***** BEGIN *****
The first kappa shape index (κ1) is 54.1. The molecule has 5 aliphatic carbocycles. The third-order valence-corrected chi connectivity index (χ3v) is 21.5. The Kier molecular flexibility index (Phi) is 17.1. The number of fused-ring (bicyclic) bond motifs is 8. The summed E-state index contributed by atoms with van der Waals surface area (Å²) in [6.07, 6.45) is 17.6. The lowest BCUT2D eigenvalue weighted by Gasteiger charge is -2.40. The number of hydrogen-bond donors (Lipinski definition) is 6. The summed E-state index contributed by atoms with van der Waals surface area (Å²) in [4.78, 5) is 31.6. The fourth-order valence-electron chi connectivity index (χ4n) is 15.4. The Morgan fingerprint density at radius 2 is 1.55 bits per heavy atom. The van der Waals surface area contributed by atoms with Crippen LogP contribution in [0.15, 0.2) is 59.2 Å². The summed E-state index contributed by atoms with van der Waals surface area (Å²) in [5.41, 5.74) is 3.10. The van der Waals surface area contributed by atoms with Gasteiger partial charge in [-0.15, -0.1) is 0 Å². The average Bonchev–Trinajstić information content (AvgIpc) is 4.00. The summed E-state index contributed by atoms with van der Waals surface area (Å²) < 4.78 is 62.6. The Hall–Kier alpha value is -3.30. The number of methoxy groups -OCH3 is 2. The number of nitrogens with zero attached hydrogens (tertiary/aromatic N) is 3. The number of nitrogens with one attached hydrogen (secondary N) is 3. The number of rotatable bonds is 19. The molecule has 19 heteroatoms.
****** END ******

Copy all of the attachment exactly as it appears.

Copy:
The first kappa shape index (κ1) is 54.1. The molecule has 5 aliphatic carbocycles. The third-order valence-corrected chi connectivity index (χ3v) is 21.5. The Kier molecular flexibility index (Phi) is 17.1. The number of fused-ring (bicyclic) bond motifs is 8. The summed E-state index contributed by atoms with van der Waals surface area (Å²) in [6.07, 6.45) is 17.6. The lowest BCUT2D eigenvalue weighted by Gasteiger charge is -2.40. The number of hydrogen-bond donors (Lipinski definition) is 6. The summed E-state index contributed by atoms with van der Waals surface area (Å²) in [4.78, 5) is 31.6. The fourth-order valence-electron chi connectivity index (χ4n) is 15.4. The Morgan fingerprint density at radius 2 is 1.55 bits per heavy atom. The van der Waals surface area contributed by atoms with Crippen LogP contribution in [0.15, 0.2) is 59.2 Å². The summed E-state index contributed by atoms with van der Waals surface area (Å²) in [5.41, 5.74) is 3.10. The van der Waals surface area contributed by atoms with Gasteiger partial charge in [-0.15, -0.1) is 0 Å². The average Bonchev–Trinajstić information content (AvgIpc) is 4.00. The summed E-state index contributed by atoms with van der Waals surface area (Å²) < 4.78 is 62.6. The Hall–Kier alpha value is -3.30. The number of methoxy groups -OCH3 is 2. The number of nitrogens with zero attached hydrogens (tertiary/aromatic N) is 3. The number of nitrogens with one attached hydrogen (secondary N) is 3. The number of rotatable bonds is 19. The molecule has 19 heteroatoms.